first rule of intelligent tinkering
to save all the pieces."
- Aldo Leopold
a fifteen-year experience in nursery and landscape construction,
I found myself redefining my job. I used to find happiness
and comfort knowing that I was helping the earth by cleaning
up behind bulldozers. I could beautify and regreen any
given area with my landscaping talents. I had learned
about soils, erosion and drainage. I eventually had become
a licensed irrigation designer. I had hydromulched, seeded,
sodded and irrigated untold acres of Bermuda and St. Augustine
I grew and matured, I realized value in native plants --
not just monetary value, but their value in preserving our
water resources and providing the plant diversity which
helps preserve wildlife. Insects aren't all bad, I found
out. Some worms make butterflies; some bugs eat other bugs.
Birds and fish depend on insects for their food. I had learned
now, after spreading tons of fertilizer, that muriate of
potash kills all living soil organisms, and that nitrate
fertilizers pollute the groundwater. I don't even like to
think about the herbicides and pesticides I've used and
is time to redefine landscaping. Americans currently use
on their urban lawns more natural resources than are used
in the agricultural production of the entire continents
of Africa and
Just as one example, up till very recently more than 10
pounds of pesticides were used per acre in Dallas, Texas
alone! An average blackland cotton farmer uses less than
one pound per acre -- I think the farmers can't take all
the blame for groundwater pollution.
How many herbicides and pesticides and fertilizers are
currently being stored in your garage? And even if you
throw them away, where will they go? The Dallas-Fort Worth
landfill is right alongside the bank of the Elm Fork of
the Trinity River, between the suburbs of Carrollton and
Lewisville. Not even a tree separates the water from the
landfill. Where is the landfill in your town?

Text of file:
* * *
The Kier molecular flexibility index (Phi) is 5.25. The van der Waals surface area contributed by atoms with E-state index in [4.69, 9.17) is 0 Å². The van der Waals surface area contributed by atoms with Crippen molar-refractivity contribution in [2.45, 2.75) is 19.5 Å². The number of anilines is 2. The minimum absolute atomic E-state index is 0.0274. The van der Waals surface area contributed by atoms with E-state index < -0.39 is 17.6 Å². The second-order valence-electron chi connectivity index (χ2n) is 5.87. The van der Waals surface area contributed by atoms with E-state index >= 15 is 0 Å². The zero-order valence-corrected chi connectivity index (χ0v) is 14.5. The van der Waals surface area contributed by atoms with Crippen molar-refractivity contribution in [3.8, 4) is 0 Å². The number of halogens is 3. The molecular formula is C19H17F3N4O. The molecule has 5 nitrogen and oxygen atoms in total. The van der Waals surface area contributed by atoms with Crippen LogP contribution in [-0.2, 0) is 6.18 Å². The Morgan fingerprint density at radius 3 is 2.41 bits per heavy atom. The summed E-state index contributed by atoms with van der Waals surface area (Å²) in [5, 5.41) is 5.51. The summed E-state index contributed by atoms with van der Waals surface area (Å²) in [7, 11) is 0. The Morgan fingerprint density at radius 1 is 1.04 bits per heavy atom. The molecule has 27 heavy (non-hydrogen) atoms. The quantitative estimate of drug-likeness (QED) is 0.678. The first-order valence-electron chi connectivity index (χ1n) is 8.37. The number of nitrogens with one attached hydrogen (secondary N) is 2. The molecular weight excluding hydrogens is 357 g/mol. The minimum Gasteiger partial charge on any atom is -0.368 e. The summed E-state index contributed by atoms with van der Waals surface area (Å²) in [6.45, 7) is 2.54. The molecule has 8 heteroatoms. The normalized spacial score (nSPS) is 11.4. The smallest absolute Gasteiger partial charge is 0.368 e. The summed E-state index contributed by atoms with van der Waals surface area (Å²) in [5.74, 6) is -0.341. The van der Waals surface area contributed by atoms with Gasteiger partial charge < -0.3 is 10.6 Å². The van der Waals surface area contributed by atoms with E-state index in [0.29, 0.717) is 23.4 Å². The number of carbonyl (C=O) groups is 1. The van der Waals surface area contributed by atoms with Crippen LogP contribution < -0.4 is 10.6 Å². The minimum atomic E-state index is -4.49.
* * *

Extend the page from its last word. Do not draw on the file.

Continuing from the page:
It is time for all Americans to adopt a code of land ethics.
The Native Americans based many of their decisions on
how a particular action might affect the next seven generations.
If it could be determined that no negative impact would
be created, only then was the action approved.
want to provide alternatives for people who would actually
like to DO something about their environment. By now,
we all know that we have problems with the air we breathe,
the water we drink, and the food we eat. We understand
that the earth is being abused and mistreated. There
is so much talk, but very little is put into action.
Radio, television and newsprint point out the problems;
the rainforest disappears by the minute. But precious
little information is available still, that provides
real alternatives and answers.
have been forced to find some answers, especially
in my work with organic farming. I learned to
use beneficial insects, foliar spraying of plants
with fish emulsions and seaweed
I've been forced to look at native plants for
landscaping, as water supplies become scarcer
and more unaffordable.
is said about "releafing" America, but
little is said about what species we should be
planting. Turn to native plants in your area or
bioregion. The answers were known by the Native
people. We must now piece together what we can,
from what remains. Our jobs are more than to preserve
and protect. We must reclaim and restore. But
the most important job we have is to educate.
We need to educate ourselves, each other, and
especially our children. We must set the example.
am in the fields, sowing the seeds and cultivating
the crops. I am biting the dust, pulling the old
Allis Chalmers combine. I am in the barn, forking
the seed as it dries. I am in the classrooms and
auditoriums sharing my experience. This is how I
have chosen to earn my living.
am thankful for your interest in our work. I have
great joy in my heart when I see these seeds and
products used to restore and sustain our environment.
May many children be led by your example. May
many generations come to be thankful for what
you have planted and protected.